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Another way of giving her own stamp on her illustrations is the creation of her own lettering that she superimposes on top of her illustrations or sometimes incorporates in her drawings.

She doesn’t shy away from pushing the boundaries further every time. No book is ever the same whilst her style remains distinctive. Her strength is her child appeal.  She makes it look like the child himself could have done it. But although her books grow organically, the layout takes planning.  No area of the page is left untouched.  Some spreads echo each other with a different palette highlighting a drama or a resolution.

photo 1     First Spead

photo 1        Reverse scene before resolutio

photo 3   Climax:  Movement and chaos.  People are fleeing in all directions.

nphoto 2  Towards Resolution: calm. People are gathering around the protagonist

Fanelli also pushes the boundaries of interactivity further than what is usually acceptable as a novelty book standard. In the Onion’s Great Escape, the reader needs to help Onion escape the deep fry by answering metaphysical

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questions.  She doesn’t dumb down. Are you happy?  How long is a minute?    The reader is asked to write the answers inside the book, to get involved and construct the story and its meaning.

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The reward: the paper onion can be taken out of the perforated core. In essence, you never close the book for ever.  The experience stays with you forever.

Sometimes I think, sometimes I am is written for adults. It is constructed like Russian dolls with a book inside it and an even smaller one inside again.

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With quotes she makes references, drawing on the reader’s background, experience and knowledge to make their own connections.

Apart from Wolf, all her narratives are non linear.Like other illustrators, she breaks the conventions of usual visual storytelling.  I am thinking of Lane Smith, David Wiesner, Lauren Child, Oliver Jeffers.  I will develop this theme in a lot more details for next term’s essay and will add another post about it.  Watch the space!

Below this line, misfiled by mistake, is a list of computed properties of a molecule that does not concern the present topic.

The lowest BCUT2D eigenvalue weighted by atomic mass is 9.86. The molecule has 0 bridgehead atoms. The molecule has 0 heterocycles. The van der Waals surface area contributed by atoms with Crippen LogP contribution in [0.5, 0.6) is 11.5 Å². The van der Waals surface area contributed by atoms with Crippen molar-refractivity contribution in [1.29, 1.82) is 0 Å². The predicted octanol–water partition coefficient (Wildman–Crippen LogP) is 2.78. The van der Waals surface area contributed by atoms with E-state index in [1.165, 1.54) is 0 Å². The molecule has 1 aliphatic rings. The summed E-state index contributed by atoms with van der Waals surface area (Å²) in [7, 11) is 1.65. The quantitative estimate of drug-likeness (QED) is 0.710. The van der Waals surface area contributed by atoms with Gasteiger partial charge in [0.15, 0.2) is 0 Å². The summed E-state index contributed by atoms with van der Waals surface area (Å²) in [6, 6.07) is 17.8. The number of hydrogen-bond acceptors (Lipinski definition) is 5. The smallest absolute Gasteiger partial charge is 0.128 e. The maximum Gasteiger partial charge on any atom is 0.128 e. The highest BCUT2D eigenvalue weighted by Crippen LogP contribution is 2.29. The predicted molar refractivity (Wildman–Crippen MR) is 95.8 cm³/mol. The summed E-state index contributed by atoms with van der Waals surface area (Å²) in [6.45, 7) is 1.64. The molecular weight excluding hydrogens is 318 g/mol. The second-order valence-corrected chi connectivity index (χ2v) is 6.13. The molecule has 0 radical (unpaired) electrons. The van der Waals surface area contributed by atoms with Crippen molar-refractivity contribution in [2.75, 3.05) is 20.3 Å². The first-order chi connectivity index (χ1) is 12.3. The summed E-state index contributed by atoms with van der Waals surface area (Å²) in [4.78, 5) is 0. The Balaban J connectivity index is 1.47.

NEWS ARTicle

For the third week in (almost half way of stage 1) this is the long awaited VisComm rotation!

The brief is deceivingly simple: turning an article from a newspaper into a book. I initially had chosen a long article about the role of the wives of nazi officers during WWII as I have a fascination verging on obsession of this dark period in history.  The article was long and identified too many points to be summarised effectively by me, that is, in a book format.  Inested I selected a much shorter news item on wearable and more specifically Galaxy Gear, the geeky watch developed by Samsung.  I ran into the opposite problem of having a derogatory article about a product I knew very little about.  I therefore had to research the industry and foun it mind blowing. Therefore I decided to stick to this theme, run with it and be totally out of my comfort zone.

The first session was spent on examples of typography and meaning.  There is so much more than initially thought but one needs to be astute in cases.  The second session was spent on developing images with collage and mixed media, which I love doing.

I came home wanted to get stuck in straight away.  I had so many ideas but the basic challenge was this: do I keep the design sleek and modern as technology is sleek itself? Or do I make it as crazy and colourful since technological wear is gimmicky at times.

I could oppose font such as Helvetica to a very colourful background and mixed media, perhaps.  Secondly, what format should my book be?a hotdog? A concertina. The sculpture of a phone?

not sure yet.  What I know though is the title. Tick Tock Tech!